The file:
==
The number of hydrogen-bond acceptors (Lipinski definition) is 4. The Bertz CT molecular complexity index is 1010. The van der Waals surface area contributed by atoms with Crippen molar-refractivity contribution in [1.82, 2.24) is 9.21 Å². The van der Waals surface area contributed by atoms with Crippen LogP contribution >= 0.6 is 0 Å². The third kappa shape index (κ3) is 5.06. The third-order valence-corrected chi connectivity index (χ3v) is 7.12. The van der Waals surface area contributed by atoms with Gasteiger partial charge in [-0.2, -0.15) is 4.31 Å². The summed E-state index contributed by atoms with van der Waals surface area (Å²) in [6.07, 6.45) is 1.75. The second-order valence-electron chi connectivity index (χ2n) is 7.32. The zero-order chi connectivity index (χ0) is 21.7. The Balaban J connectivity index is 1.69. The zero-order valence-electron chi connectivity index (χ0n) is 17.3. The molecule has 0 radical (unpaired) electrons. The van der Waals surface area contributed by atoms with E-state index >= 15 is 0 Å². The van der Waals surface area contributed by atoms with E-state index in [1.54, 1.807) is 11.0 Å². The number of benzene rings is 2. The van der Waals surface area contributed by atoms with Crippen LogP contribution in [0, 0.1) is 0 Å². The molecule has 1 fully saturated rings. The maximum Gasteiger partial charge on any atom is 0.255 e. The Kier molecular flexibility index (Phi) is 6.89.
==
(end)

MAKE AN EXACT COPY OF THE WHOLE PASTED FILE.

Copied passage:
The number of hydrogen-bond acceptors (Lipinski definition) is 4. The Bertz CT molecular complexity index is 1010. The van der Waals surface area contributed by atoms with Crippen molar-refractivity contribution in [1.82, 2.24) is 9.21 Å². The van der Waals surface area contributed by atoms with Crippen LogP contribution >= 0.6 is 0 Å². The third kappa shape index (κ3) is 5.06. The third-order valence-corrected chi connectivity index (χ3v) is 7.12. The van der Waals surface area contributed by atoms with Gasteiger partial charge in [-0.2, -0.15) is 4.31 Å². The summed E-state index contributed by atoms with van der Waals surface area (Å²) in [6.07, 6.45) is 1.75. The second-order valence-electron chi connectivity index (χ2n) is 7.32. The zero-order chi connectivity index (χ0) is 21.7. The Balaban J connectivity index is 1.69. The zero-order valence-electron chi connectivity index (χ0n) is 17.3. The molecule has 0 radical (unpaired) electrons. The van der Waals surface area contributed by atoms with E-state index >= 15 is 0 Å². The van der Waals surface area contributed by atoms with E-state index in [1.54, 1.807) is 11.0 Å². The number of benzene rings is 2. The van der Waals surface area contributed by atoms with Crippen LogP contribution in [0, 0.1) is 0 Å². The molecule has 1 fully saturated rings. The maximum Gasteiger partial charge on any atom is 0.255 e. The Kier molecular flexibility index (Phi) is 6.89.